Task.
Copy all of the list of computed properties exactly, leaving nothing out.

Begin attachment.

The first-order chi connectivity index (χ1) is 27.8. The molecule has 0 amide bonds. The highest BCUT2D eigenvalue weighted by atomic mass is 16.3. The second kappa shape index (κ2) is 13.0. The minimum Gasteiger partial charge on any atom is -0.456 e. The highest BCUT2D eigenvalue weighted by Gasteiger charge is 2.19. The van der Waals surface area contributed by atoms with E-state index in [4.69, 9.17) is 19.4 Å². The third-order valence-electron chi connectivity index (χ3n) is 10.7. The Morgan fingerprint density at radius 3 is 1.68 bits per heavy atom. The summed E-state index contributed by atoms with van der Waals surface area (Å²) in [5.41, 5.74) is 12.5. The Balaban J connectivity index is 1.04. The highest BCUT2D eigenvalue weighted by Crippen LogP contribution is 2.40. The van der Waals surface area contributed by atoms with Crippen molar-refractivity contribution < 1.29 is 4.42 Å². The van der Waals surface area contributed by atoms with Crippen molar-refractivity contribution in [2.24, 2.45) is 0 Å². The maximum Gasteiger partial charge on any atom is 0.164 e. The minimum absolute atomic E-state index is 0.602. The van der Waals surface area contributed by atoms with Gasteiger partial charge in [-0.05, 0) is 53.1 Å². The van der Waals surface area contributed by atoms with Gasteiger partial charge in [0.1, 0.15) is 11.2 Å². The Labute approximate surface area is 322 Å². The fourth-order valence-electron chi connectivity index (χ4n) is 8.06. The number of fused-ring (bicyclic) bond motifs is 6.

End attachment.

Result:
The first-order chi connectivity index (χ1) is 27.8. The molecule has 0 amide bonds. The highest BCUT2D eigenvalue weighted by atomic mass is 16.3. The second kappa shape index (κ2) is 13.0. The minimum Gasteiger partial charge on any atom is -0.456 e. The highest BCUT2D eigenvalue weighted by Gasteiger charge is 2.19. The van der Waals surface area contributed by atoms with E-state index in [4.69, 9.17) is 19.4 Å². The third-order valence-electron chi connectivity index (χ3n) is 10.7. The Morgan fingerprint density at radius 3 is 1.68 bits per heavy atom. The summed E-state index contributed by atoms with van der Waals surface area (Å²) in [5.41, 5.74) is 12.5. The Balaban J connectivity index is 1.04. The highest BCUT2D eigenvalue weighted by Crippen LogP contribution is 2.40. The van der Waals surface area contributed by atoms with Crippen molar-refractivity contribution < 1.29 is 4.42 Å². The van der Waals surface area contributed by atoms with Crippen molar-refractivity contribution in [2.24, 2.45) is 0 Å². The maximum Gasteiger partial charge on any atom is 0.164 e. The minimum absolute atomic E-state index is 0.602. The van der Waals surface area contributed by atoms with Gasteiger partial charge in [-0.05, 0) is 53.1 Å². The van der Waals surface area contributed by atoms with Gasteiger partial charge in [0.1, 0.15) is 11.2 Å². The Labute approximate surface area is 322 Å². The fourth-order valence-electron chi connectivity index (χ4n) is 8.06. The number of fused-ring (bicyclic) bond motifs is 6.